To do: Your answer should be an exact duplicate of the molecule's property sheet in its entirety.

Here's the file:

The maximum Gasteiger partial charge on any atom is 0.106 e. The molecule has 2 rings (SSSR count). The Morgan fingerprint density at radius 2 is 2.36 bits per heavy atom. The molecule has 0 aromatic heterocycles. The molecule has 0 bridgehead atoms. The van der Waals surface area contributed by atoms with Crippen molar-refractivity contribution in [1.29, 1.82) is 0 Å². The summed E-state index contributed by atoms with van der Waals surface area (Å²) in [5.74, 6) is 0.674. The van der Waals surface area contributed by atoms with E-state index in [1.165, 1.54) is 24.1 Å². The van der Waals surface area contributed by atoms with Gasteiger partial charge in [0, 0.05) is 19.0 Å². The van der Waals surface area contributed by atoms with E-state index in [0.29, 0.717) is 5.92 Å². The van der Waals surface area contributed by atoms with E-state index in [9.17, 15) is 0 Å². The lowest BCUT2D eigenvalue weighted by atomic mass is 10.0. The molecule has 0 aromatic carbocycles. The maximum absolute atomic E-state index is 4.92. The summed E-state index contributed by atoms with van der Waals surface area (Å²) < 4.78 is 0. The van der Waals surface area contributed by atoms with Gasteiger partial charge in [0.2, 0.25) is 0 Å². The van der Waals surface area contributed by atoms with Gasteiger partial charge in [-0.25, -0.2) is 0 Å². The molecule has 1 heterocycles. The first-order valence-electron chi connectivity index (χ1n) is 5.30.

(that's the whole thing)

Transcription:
The maximum Gasteiger partial charge on any atom is 0.106 e. The molecule has 2 rings (SSSR count). The Morgan fingerprint density at radius 2 is 2.36 bits per heavy atom. The molecule has 0 aromatic heterocycles. The molecule has 0 bridgehead atoms. The van der Waals surface area contributed by atoms with Crippen molar-refractivity contribution in [1.29, 1.82) is 0 Å². The summed E-state index contributed by atoms with van der Waals surface area (Å²) in [5.74, 6) is 0.674. The van der Waals surface area contributed by atoms with E-state index in [1.165, 1.54) is 24.1 Å². The van der Waals surface area contributed by atoms with Gasteiger partial charge in [0, 0.05) is 19.0 Å². The van der Waals surface area contributed by atoms with E-state index in [0.29, 0.717) is 5.92 Å². The van der Waals surface area contributed by atoms with E-state index in [9.17, 15) is 0 Å². The lowest BCUT2D eigenvalue weighted by atomic mass is 10.0. The molecule has 0 aromatic carbocycles. The maximum absolute atomic E-state index is 4.92. The summed E-state index contributed by atoms with van der Waals surface area (Å²) < 4.78 is 0. The van der Waals surface area contributed by atoms with Gasteiger partial charge in [0.2, 0.25) is 0 Å². The van der Waals surface area contributed by atoms with Gasteiger partial charge in [-0.25, -0.2) is 0 Å². The molecule has 1 heterocycles. The first-order valence-electron chi connectivity index (χ1n) is 5.30.